Starting with the Big Apple, founder of Cribitt Stephen Steiner is trying to do for renters what Hobizbo, Curb Call, AgentPair and HouseCall are already doing for homebuyers: connect them with agents for on-demand showings via a mobile app.
The company is keen on getting agents onboard early: it will cover the licensing fee for any new agents signing on, while offering them flexible work schedules. Agents who work for Cribitt receive a 90 percent broker fee split.
On the renter side, Cribitt users sign up for an account and are shown a map of their location with the number of available units in a chosen area.
From there they can summon the nearest agent like an Uber ride to schedule a tour now or later. For the apartment hunter on a time crunch, it’s only a matter of how close the nearest agent is to the listing. For renters scheduling a showing in the future, Cribitt makes the appointment available one hour prior so that proximate agents can snap it up.
Upon requesting a showing, users answer a series of vetting questions and must provide their name, credit score, household income and the expected move-in date, after which the appointment is announced to nearby agents. First come, first served.
Cribitt verifies the identity of all the agents prior to allowing them to accept showings. This includes a criminal background check. The app also directs the renter and the agent to a nearby coffee shop as a mutual meeting place prior to the showing. Either party may cancel the appointment at any time.
The app offers a picture gallery and information section for the chosen property. It also lists the available floor plans if a building has multiple units available. The picture gallery is simple, but primed for a 3-D home tour service (hint, hint.)
It is possible to search the available units without signing up for an account. However, one must sign up for an account to access the Instant Showing option. It’s simple, but requires a text verification code.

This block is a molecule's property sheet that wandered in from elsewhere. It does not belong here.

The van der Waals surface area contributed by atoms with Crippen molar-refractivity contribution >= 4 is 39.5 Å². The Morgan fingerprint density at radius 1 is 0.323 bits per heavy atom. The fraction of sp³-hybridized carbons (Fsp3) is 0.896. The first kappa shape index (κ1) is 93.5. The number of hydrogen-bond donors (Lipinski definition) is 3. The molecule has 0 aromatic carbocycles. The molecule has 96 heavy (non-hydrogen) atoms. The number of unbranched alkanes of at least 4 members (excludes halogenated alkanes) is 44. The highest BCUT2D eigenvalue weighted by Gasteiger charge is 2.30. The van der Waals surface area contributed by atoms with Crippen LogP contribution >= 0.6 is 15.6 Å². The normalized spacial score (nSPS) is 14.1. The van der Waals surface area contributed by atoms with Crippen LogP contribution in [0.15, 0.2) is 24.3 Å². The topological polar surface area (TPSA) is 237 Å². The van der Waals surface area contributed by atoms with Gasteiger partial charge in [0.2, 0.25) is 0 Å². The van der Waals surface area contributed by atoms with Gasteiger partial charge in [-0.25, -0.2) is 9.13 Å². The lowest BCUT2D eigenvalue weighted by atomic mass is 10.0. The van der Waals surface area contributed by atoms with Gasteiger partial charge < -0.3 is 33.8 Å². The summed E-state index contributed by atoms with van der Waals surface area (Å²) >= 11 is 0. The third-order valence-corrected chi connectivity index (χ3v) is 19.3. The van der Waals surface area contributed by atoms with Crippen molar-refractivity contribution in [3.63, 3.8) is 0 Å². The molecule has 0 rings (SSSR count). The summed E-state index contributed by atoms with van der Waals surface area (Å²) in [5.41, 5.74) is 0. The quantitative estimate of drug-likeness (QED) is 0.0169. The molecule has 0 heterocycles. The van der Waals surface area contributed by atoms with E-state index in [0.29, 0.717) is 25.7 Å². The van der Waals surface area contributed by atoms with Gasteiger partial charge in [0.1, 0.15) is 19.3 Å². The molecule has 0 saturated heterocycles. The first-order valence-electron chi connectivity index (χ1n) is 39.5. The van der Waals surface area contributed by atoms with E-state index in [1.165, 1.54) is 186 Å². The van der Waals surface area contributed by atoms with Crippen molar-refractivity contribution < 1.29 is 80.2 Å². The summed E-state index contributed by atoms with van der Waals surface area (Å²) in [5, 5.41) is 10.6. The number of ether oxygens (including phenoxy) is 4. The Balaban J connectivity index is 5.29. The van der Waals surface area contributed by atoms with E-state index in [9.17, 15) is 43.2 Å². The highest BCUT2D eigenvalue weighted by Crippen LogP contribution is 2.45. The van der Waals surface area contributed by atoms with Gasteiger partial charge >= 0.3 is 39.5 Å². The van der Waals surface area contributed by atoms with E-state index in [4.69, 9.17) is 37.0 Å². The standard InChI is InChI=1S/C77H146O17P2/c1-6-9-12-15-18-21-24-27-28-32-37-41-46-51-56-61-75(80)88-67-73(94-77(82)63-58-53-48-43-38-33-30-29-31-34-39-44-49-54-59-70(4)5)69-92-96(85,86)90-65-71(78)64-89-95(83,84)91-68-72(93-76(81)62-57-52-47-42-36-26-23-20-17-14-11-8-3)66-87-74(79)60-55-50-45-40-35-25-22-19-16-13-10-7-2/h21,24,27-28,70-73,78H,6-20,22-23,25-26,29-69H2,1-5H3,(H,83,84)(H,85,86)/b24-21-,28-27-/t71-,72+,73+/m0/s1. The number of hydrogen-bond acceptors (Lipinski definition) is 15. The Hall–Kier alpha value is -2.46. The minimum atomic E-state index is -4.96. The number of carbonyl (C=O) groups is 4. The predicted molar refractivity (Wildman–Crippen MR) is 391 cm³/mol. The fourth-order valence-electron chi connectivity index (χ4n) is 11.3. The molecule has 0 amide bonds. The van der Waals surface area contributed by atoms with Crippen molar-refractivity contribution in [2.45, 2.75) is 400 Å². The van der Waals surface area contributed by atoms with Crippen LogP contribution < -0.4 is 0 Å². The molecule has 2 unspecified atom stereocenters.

The listings that appear on the map are powered by Nestio. Although Cribitt is only available in New York at this time, the Nestio platform is offered in Dallas, Austin, Chicago and Boston, and Steiner is planning for expansion into new markets. Cribitt chose to work with Nestio because “it operates the most like a tech startup,” said Steiner.
“My goal in life with this company is if I want to see an apartment, I want to be able to see it within 25 minutes,” Steiner added. While this may sound optimistic-albeit-attainable, he acknowledges the barriers of access, especially in a city like New York: Agents remain at the mercy of doormen and leasing offices. He said, however, that “key exchanges,” or physical lockers that store keys and allow operators to grant access remotely, may be helping to change that. (KeyCafe is one example of such a hub).
Steiner himself is a 20-year veteran of real estate. He is the broker for Jyson Properties, a residential and commercial real estate firm that handles sales, rentals and property management.
There he saw firsthand the pain points in renting properties in New York — listing, vetting, scheduling, applying and follow-up were all problem areas — which led him to create Cribitt two years ago.
“We’re doing something that’s very big here, in terms of there being a lot of pieces of the puzzle,” Steiner said. “We’ve been on it for close to two years… there were a lot of challenges that we faced and that we continue to face, but we don’t see anything that’s going to stop us.”
Email Britt Chester